Summer Theatre offers celebratory 'Music Man'

July 08, 1994|By Rona Hirsch | Rona Hirsch,Contributing Writer

When Howard County Summer Theatre entered its 20th year, it decided to produce its annual July production with a show that would be celebratory.

A show with scores of cast members, lots of singing and dancing, and even a brass band would reflect the enthusiasm of a company filled with youngsters and adults, students and teachers, children and parents.

The troupe selected "The Music Man," a play that hails small-town America and all of its folksiness, warmth and charm.

The play opens tonight at Centennial High School in Ellicott City.

"The show is bigger than life, and we wanted to do something special for the 20th anniversary," said director Tom Sankey, who has directed the company's last 10 shows.

"And it [is set] on July 4 with a bigger-than-life extravaganza."

Because the company prides itself on casting children, it wanted a script that would allow for a large number of youngsters.

"We want to expose the kids to theater," said board member Fred Neil, who plays Mayor Shinn. "There is nothing better in American music comedy that would fit that bill. It gives students a chance to experience theater on a larger scale."

The company even gave its audience the opportunity to participate in the script selection.

Last year, during its presentation of "Annie," ballot forms with a choice of 18 musicals were inserted in the programs.

" 'The Sound of Music' and 'The Music Man' came in at the top," Mr. Sankey said. "It was a pretty close race.

"But the board decided on 'The Music Man' because it could incorporate a wider variety of ages. There are several big chorus numbers for a wide variety of ages. Also, there's not a lot in 'The Sound of Music' if you have a lot of men in the company."

Debuting with "Guys and Dolls" in 1975, the theater has produced such Broadway classics as "Camelot," "Damn Yankees" and "Fiddler on the Roof."

Last year's "Annie" drew 2,800 people over seven performances. The company is hoping for 3,000 this year.

"People who come realize it's a tremendous bargain," Mr. Neil said. "For $7 you get live theater. The quality is high, and our reputation has grown."

The show will benefit Grassroots Crisis and Intervention Center.

"This is the first time we are donating to a charity," said the 60-year-old Columbia resident. "This year, we wanted to make it special, do something for a group that has a tremendous need."

This is the second time the company is performing "The Music Man"; it first performed it in 1985.

Set in 1912, "The Music Man" is about a smooth-talking con man, Harold Hill, who tries to talk the townsfolk of River City, Iowa, into buying musical instruments and uniforms for a nonexistent band.

His foils include the suspicious Mayor Shinn, and librarian and piano teacher Marian Paroo.

Despite his crooked intentions, the good-hearted Hill manages to bring together the stubborn and aloof "River Citiziens," eventually winning over everyone, even the doubting Marian.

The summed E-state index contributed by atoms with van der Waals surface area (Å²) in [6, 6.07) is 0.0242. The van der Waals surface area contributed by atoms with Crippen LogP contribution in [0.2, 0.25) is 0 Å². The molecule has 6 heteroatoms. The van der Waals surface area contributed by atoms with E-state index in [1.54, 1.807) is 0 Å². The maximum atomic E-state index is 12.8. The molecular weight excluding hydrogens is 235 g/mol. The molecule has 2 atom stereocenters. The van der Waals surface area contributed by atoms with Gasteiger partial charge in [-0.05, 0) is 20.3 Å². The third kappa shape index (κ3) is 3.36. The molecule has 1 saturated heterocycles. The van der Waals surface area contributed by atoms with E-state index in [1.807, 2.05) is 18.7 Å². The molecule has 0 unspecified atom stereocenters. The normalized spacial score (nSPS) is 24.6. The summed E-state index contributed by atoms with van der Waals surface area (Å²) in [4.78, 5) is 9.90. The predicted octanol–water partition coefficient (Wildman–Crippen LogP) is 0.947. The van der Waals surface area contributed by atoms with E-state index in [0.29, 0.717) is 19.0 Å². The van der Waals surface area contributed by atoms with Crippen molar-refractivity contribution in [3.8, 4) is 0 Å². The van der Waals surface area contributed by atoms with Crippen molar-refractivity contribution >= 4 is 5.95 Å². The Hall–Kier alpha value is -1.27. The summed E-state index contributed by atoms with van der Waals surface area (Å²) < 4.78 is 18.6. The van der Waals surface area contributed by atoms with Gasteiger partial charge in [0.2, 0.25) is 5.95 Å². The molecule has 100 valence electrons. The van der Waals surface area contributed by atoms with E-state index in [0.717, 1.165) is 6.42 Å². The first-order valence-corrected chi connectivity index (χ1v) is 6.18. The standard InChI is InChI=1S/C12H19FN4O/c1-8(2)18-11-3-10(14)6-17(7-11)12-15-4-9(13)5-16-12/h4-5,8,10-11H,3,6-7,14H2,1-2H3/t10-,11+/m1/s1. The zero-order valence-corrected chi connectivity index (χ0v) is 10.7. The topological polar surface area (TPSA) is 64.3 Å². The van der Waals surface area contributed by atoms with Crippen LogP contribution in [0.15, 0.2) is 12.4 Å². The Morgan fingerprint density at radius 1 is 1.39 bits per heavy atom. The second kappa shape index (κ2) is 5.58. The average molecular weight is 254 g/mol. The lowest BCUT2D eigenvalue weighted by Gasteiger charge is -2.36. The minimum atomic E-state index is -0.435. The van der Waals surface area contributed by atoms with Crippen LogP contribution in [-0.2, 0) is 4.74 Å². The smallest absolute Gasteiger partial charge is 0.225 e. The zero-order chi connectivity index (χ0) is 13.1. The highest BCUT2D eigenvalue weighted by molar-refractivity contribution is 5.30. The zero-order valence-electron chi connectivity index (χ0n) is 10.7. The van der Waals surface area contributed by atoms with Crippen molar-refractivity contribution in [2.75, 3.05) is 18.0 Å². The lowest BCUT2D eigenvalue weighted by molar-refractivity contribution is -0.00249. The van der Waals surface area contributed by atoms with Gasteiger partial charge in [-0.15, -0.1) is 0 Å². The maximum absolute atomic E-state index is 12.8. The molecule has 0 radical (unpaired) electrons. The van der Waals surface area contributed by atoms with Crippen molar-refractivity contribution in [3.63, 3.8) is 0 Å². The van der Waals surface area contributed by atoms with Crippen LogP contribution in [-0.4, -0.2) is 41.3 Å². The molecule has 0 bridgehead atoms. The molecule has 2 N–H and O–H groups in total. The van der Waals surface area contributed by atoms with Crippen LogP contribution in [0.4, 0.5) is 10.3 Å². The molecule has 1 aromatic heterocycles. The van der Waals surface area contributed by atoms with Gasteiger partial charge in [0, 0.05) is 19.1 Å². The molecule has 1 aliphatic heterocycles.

The snappy dialogue is liberally sprinkled with colorful turn-of-the-century vocabulary including "girly-girl," "swell" and

"so's your old man."

Because of the show's enduring popularity and the company's growing reputation, 186 people came to audition.

"People like this show, it's a big community theater show," said Mr. Sankey, a math teacher and theater director at Mount Hebron High School.

"I personally think it's a show that defines community theater."

After a tedious audition process, more than 90 performers were accepted

"We wanted 75 to 80, but ended up keeping more," said the 41-year-old director from Ellicott City.

But working with such a large cast proved difficult in casting and staging and scheduling rehearsal times.

"Casting took a lot of time and patience," Mr. Sankey said. "An incredible amount of time was spent figuring out who will be in what number."

Cast members range in age from 4 to 64, giving youngsters the opportunity to work with adults and with students from other schools.

Twenty-five students from eight county high schools, 25 children under the age of 13 and 10 teachers, including two from Baltimore County, are represented.

"We try to make it a family-type atmosphere," said Mr. Sankey who looks for family-oriented productions. "It's a wholesome activity for everybody, a positive experience for everyone involved."

This is also a company where families work together on and off stage.

Choreographer Amanda Tschirgi dances with 4-year-old daughter Laura; Lisa Yerrid, who plays Eulalie MaKecknie Shinn, performs with brother Michael; Risa Binder, who plays Zaneeta Shinn, performs with mother Marilyn and sister Jessica; five members of the Holmes family, including both parents, perform onstage.

In the Moineau family, producer Marie also plays Alma Hix, nephew Ryan is in the chorus, and Ryan's father, Joe, works with the set crew.

Dick Nelson is the leader of the 14-member band that includes a tuba, three trombones and three trumpets; his wife, Sandy, is the pianist.

Choreographing the 90-member cast took some ingenuity.

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